The sacred story of Hanukkah reads like a mystery.  Unlike Purim, Hanukkah has no biblical book and no tractate in the Talmud.  There is the apocryphal book of Maccabees which documents much of the historical scene, but it fails to record the miracle of the menorah.  Thus, we approach Hanukkah as we would a mystery.  We collect the clues – the narrative fragments scattered throughout rabbinic literature.  We compare and analyze them, formulate our deductions and then try to piece together a complete account.

In the medieval period, there was one such attempt to write a comprehensive story of Hanukkah patterned after Megillat Esther: the so-called, Megillat Antiochus.  But rather than solving the mystery of Hanukkah, Megillat Antiochus creates a few mysteries of its own.  After describing the Hasmonean military triumph, Megillat Antiochus tells that the virtuous Hasmonean kohanim (priests) restored the structural damage to the Beit Hamikdash (Temple), cleaned and purified the Temple precincts and sought out oil to rekindle the holy menorah.  It says: “They found only one cruse of oil which was sealed with the insignia of the Holy Kohen from the time of Samuel the prophet.”   A miracle occurred and the oil of one day burned eight.  But why does Megillat Anitochus stipulate that the Hasmonean Kohanim found a cruse of oil sealed by Samuel the prophet? The matter is quite perplexing!  Didn’t Samuel live two generations before the Beit HaMikdash was even built!?  Wasn’t the Beit Hamikdash built by King Solomon, long after Samuel died?

So let’s put on our detective hats and try to decipher why the cruse of oil is said to have stemmed from the time of Samuel the prophet.  What one event highlights the career of Samuel?  Samuel inaugurated the Israelite monarchy by anointing King Saul:  “And Samuel took the cruse of oil and poured of it on his head” (I Samuel 10:1).  Samuel coronated Saul by anointing him with a cruse of oil.  Perhaps it was that very same cruse of oil which the Hasmoneans found.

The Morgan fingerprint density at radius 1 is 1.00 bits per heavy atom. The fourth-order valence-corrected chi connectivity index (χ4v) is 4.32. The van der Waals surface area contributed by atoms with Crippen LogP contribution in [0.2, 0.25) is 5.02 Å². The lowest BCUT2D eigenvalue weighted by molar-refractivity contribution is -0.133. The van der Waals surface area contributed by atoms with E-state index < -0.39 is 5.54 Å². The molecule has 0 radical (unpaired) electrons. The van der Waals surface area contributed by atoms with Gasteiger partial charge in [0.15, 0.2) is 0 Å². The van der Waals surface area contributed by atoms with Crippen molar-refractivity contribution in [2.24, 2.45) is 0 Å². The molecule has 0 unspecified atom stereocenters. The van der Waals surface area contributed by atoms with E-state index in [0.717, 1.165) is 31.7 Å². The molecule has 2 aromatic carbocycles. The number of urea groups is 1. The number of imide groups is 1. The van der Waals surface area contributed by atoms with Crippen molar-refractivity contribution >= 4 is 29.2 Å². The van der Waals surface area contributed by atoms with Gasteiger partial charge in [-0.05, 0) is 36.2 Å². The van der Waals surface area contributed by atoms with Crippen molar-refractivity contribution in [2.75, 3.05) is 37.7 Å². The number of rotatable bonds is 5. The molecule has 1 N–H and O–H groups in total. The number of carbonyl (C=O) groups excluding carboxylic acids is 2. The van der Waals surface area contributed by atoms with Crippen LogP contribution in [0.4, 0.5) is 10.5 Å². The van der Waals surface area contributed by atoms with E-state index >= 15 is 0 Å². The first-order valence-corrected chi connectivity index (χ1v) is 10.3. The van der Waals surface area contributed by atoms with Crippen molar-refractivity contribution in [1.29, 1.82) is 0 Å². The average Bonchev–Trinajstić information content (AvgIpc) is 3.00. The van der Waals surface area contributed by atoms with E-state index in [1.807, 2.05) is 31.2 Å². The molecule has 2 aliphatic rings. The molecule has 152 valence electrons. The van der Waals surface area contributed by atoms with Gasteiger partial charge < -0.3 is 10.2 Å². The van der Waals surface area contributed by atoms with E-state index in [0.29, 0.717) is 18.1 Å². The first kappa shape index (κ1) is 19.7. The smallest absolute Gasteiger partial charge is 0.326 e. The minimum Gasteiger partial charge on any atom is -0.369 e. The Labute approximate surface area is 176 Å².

I discovered this idea in a citation from Sefer Kav Hayashar which tells that the cruse of oil that the Hasmoneans found was a unique cruse, “it was the cruse with which all of the kings of Israel were anointed.”  Since Saul was the first anointed king, this cruse must have originated with Samuel the prophet who anointed him.  And having discovered this clue, our mystery is solved.  How did this cruse of oil from the time of Samuel the prophet end up in the Holy Temple?  Presumably it was transmitted from generation to generation, from each Kohein Gadol (Chief Priest) to his successor, for safeguarding in the Temple.  And after the rededication of the Holy Temple, it was this well-hidden cruse of pure oil that was found by the Hasmoneans. 

But our story does not end here. Our story of glorious triumph actually ends in tragedy.  Despite all of the wonderful and miraculous accomplishments of the Hasmonean Kohanim, they ultimately sinned a great sin against God and the Jewish People.  They claimed for themselves both the monarchy and the priesthood, ignoring the separation of powers of the Jewish polity.  The Talmudic sages teach that the Hasmoneans who reigned were severely punished.  Each fell by the sword of his enemies.  Their family was destroyed to the extent that the Talmudic sages declare that all who stem from the Hasmonean family have the presumptive status of slaves.

Everything in the world has potential for good and evil.  Every person has the power to sanctify the world or to defile it.  In that cruse which the Hasmoeans found, in that same oil which anointed the leaders of Israel, in that miraculous fuel resided the universal choice between good and evil.  At first the Hasmoneans used the oil for a sacred purpose; they rekindled the extinguished menorah and with this holy oil a great miracle occurred and it burned eightfold its potential to manifest to all that God remembered His people in their time of need, that the military victory was by God’s supportive hand.  But later, the Hasmoneans came to use the oil for their own self-serving and thereby evil purpose. In the wake of their military victory and the miracle of the menorah, they chose to anoint themselves with that very same cruse of oil.  Hanukkah is a celebration of the realization of potential.  With the help of God, may we realize our potential only for the good and bring abundant light to our world.

Rabbi Dr. Benjamin J. Samuels, a Wexner Graduate Fellowship Program alumnus (Class 4), has been the spiritual leader of Congregation Shaarei Tefillah in Newton since 1995.  He teaches widely in the Greater Boston area and recently completed his PhD at Boston University in “Science, Philosophy and Religion,” having written on “How Advances in Science Change Jewish Law and Ethics: Assisted Reproductive Technologies and the Redefinition of Parenthood.” He can be reached at